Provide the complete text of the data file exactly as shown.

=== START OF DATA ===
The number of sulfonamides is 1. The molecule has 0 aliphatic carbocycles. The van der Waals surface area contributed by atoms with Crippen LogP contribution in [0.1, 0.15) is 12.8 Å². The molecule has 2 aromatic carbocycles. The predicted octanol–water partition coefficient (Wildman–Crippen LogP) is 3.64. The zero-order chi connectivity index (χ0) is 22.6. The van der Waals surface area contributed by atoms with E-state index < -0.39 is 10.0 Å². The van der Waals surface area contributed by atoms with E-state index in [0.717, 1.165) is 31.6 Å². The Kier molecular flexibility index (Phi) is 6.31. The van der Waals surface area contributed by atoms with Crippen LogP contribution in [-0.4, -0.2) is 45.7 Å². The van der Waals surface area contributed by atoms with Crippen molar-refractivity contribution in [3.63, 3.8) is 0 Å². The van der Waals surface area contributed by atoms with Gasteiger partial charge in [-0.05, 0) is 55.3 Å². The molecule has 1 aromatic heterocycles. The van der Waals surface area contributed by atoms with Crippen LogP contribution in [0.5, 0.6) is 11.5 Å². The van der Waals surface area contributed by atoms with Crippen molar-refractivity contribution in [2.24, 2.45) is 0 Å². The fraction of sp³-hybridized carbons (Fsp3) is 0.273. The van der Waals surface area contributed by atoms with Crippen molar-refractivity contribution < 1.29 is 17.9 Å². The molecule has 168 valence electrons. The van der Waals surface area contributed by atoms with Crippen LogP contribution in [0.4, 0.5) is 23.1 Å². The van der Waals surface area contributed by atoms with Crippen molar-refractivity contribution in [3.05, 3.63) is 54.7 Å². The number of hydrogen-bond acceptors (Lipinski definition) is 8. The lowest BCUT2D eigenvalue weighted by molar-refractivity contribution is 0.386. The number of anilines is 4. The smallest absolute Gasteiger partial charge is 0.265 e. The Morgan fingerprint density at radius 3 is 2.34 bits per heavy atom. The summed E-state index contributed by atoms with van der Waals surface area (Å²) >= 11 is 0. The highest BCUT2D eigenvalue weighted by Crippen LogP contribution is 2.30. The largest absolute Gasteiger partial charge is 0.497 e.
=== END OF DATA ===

The number of sulfonamides is 1. The molecule has 0 aliphatic carbocycles. The van der Waals surface area contributed by atoms with Crippen LogP contribution in [0.1, 0.15) is 12.8 Å². The molecule has 2 aromatic carbocycles. The predicted octanol–water partition coefficient (Wildman–Crippen LogP) is 3.64. The zero-order chi connectivity index (χ0) is 22.6. The van der Waals surface area contributed by atoms with E-state index < -0.39 is 10.0 Å². The van der Waals surface area contributed by atoms with E-state index in [0.717, 1.165) is 31.6 Å². The Kier molecular flexibility index (Phi) is 6.31. The van der Waals surface area contributed by atoms with Crippen LogP contribution in [-0.4, -0.2) is 45.7 Å². The van der Waals surface area contributed by atoms with Crippen molar-refractivity contribution in [3.63, 3.8) is 0 Å². The van der Waals surface area contributed by atoms with Gasteiger partial charge in [-0.05, 0) is 55.3 Å². The molecule has 1 aromatic heterocycles. The van der Waals surface area contributed by atoms with Crippen LogP contribution in [0.5, 0.6) is 11.5 Å². The van der Waals surface area contributed by atoms with Crippen molar-refractivity contribution in [2.24, 2.45) is 0 Å². The fraction of sp³-hybridized carbons (Fsp3) is 0.273. The van der Waals surface area contributed by atoms with Crippen molar-refractivity contribution < 1.29 is 17.9 Å². The molecule has 168 valence electrons. The van der Waals surface area contributed by atoms with Crippen LogP contribution in [0.4, 0.5) is 23.1 Å². The van der Waals surface area contributed by atoms with Crippen molar-refractivity contribution in [3.05, 3.63) is 54.7 Å². The number of hydrogen-bond acceptors (Lipinski definition) is 8. The lowest BCUT2D eigenvalue weighted by molar-refractivity contribution is 0.386. The number of anilines is 4. The smallest absolute Gasteiger partial charge is 0.265 e. The Morgan fingerprint density at radius 3 is 2.34 bits per heavy atom. The summed E-state index contributed by atoms with van der Waals surface area (Å²) >= 11 is 0. The highest BCUT2D eigenvalue weighted by Crippen LogP contribution is 2.30. The largest absolute Gasteiger partial charge is 0.497 e.